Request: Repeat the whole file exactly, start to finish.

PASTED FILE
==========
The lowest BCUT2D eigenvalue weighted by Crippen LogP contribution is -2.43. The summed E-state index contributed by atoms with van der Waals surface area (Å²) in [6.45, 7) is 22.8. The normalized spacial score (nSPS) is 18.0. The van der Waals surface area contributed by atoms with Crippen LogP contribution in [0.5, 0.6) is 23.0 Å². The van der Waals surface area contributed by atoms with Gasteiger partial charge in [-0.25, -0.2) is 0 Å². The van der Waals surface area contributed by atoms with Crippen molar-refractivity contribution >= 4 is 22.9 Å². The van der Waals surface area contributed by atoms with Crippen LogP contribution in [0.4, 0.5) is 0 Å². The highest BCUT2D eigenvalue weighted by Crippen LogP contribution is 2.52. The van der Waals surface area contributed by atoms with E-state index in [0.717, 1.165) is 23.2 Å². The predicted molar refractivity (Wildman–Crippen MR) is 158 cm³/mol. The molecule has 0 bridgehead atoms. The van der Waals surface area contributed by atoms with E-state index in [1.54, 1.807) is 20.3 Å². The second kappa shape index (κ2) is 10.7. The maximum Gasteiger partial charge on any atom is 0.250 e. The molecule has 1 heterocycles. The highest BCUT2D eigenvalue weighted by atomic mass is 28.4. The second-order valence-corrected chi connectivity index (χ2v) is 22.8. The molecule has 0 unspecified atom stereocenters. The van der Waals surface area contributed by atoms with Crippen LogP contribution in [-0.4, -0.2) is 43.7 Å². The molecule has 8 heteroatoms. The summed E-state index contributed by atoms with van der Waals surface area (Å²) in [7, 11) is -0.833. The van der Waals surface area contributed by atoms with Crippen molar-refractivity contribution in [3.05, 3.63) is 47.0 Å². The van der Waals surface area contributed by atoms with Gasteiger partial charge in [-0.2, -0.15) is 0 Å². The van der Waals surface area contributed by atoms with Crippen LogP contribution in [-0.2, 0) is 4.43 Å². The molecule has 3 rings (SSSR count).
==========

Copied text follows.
The lowest BCUT2D eigenvalue weighted by Crippen LogP contribution is -2.43. The summed E-state index contributed by atoms with van der Waals surface area (Å²) in [6.45, 7) is 22.8. The normalized spacial score (nSPS) is 18.0. The van der Waals surface area contributed by atoms with Crippen LogP contribution in [0.5, 0.6) is 23.0 Å². The van der Waals surface area contributed by atoms with Gasteiger partial charge in [-0.25, -0.2) is 0 Å². The van der Waals surface area contributed by atoms with Crippen molar-refractivity contribution >= 4 is 22.9 Å². The van der Waals surface area contributed by atoms with Crippen LogP contribution in [0.4, 0.5) is 0 Å². The highest BCUT2D eigenvalue weighted by Crippen LogP contribution is 2.52. The van der Waals surface area contributed by atoms with E-state index in [0.717, 1.165) is 23.2 Å². The predicted molar refractivity (Wildman–Crippen MR) is 158 cm³/mol. The molecule has 0 bridgehead atoms. The van der Waals surface area contributed by atoms with E-state index in [1.54, 1.807) is 20.3 Å². The second kappa shape index (κ2) is 10.7. The maximum Gasteiger partial charge on any atom is 0.250 e. The molecule has 1 heterocycles. The highest BCUT2D eigenvalue weighted by atomic mass is 28.4. The second-order valence-corrected chi connectivity index (χ2v) is 22.8. The molecule has 0 unspecified atom stereocenters. The van der Waals surface area contributed by atoms with Crippen LogP contribution in [-0.4, -0.2) is 43.7 Å². The molecule has 8 heteroatoms. The summed E-state index contributed by atoms with van der Waals surface area (Å²) in [7, 11) is -0.833. The van der Waals surface area contributed by atoms with Crippen molar-refractivity contribution in [3.05, 3.63) is 47.0 Å². The van der Waals surface area contributed by atoms with Gasteiger partial charge in [-0.2, -0.15) is 0 Å². The van der Waals surface area contributed by atoms with Crippen LogP contribution in [-0.2, 0) is 4.43 Å². The molecule has 3 rings (SSSR count).